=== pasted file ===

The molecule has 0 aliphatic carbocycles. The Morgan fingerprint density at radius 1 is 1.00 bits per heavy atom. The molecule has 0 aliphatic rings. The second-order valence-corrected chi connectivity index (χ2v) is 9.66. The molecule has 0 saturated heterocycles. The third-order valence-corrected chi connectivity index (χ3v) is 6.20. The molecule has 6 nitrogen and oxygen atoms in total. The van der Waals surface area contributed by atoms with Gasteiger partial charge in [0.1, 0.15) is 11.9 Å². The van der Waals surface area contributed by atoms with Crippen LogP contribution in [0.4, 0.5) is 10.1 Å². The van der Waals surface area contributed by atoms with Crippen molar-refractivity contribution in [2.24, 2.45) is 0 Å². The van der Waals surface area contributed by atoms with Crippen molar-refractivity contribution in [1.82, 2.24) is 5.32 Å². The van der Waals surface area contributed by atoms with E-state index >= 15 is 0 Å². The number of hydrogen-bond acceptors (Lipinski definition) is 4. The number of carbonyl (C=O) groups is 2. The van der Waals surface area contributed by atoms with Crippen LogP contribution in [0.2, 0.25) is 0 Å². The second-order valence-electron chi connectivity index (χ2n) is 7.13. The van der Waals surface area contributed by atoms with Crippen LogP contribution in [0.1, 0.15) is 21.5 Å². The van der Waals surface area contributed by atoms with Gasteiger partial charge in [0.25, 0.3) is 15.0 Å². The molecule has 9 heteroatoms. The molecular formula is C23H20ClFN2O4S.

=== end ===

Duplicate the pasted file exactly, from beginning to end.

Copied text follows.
The molecule has 0 aliphatic carbocycles. The Morgan fingerprint density at radius 1 is 1.00 bits per heavy atom. The molecule has 0 aliphatic rings. The second-order valence-corrected chi connectivity index (χ2v) is 9.66. The molecule has 0 saturated heterocycles. The third-order valence-corrected chi connectivity index (χ3v) is 6.20. The molecule has 6 nitrogen and oxygen atoms in total. The van der Waals surface area contributed by atoms with Gasteiger partial charge in [0.1, 0.15) is 11.9 Å². The van der Waals surface area contributed by atoms with Crippen LogP contribution in [0.4, 0.5) is 10.1 Å². The van der Waals surface area contributed by atoms with Crippen molar-refractivity contribution in [2.24, 2.45) is 0 Å². The van der Waals surface area contributed by atoms with Crippen molar-refractivity contribution in [1.82, 2.24) is 5.32 Å². The van der Waals surface area contributed by atoms with E-state index >= 15 is 0 Å². The number of hydrogen-bond acceptors (Lipinski definition) is 4. The number of carbonyl (C=O) groups is 2. The van der Waals surface area contributed by atoms with Crippen LogP contribution in [0.2, 0.25) is 0 Å². The second-order valence-electron chi connectivity index (χ2n) is 7.13. The van der Waals surface area contributed by atoms with Crippen LogP contribution in [0.1, 0.15) is 21.5 Å². The van der Waals surface area contributed by atoms with Gasteiger partial charge in [0.25, 0.3) is 15.0 Å². The molecule has 9 heteroatoms. The molecular formula is C23H20ClFN2O4S.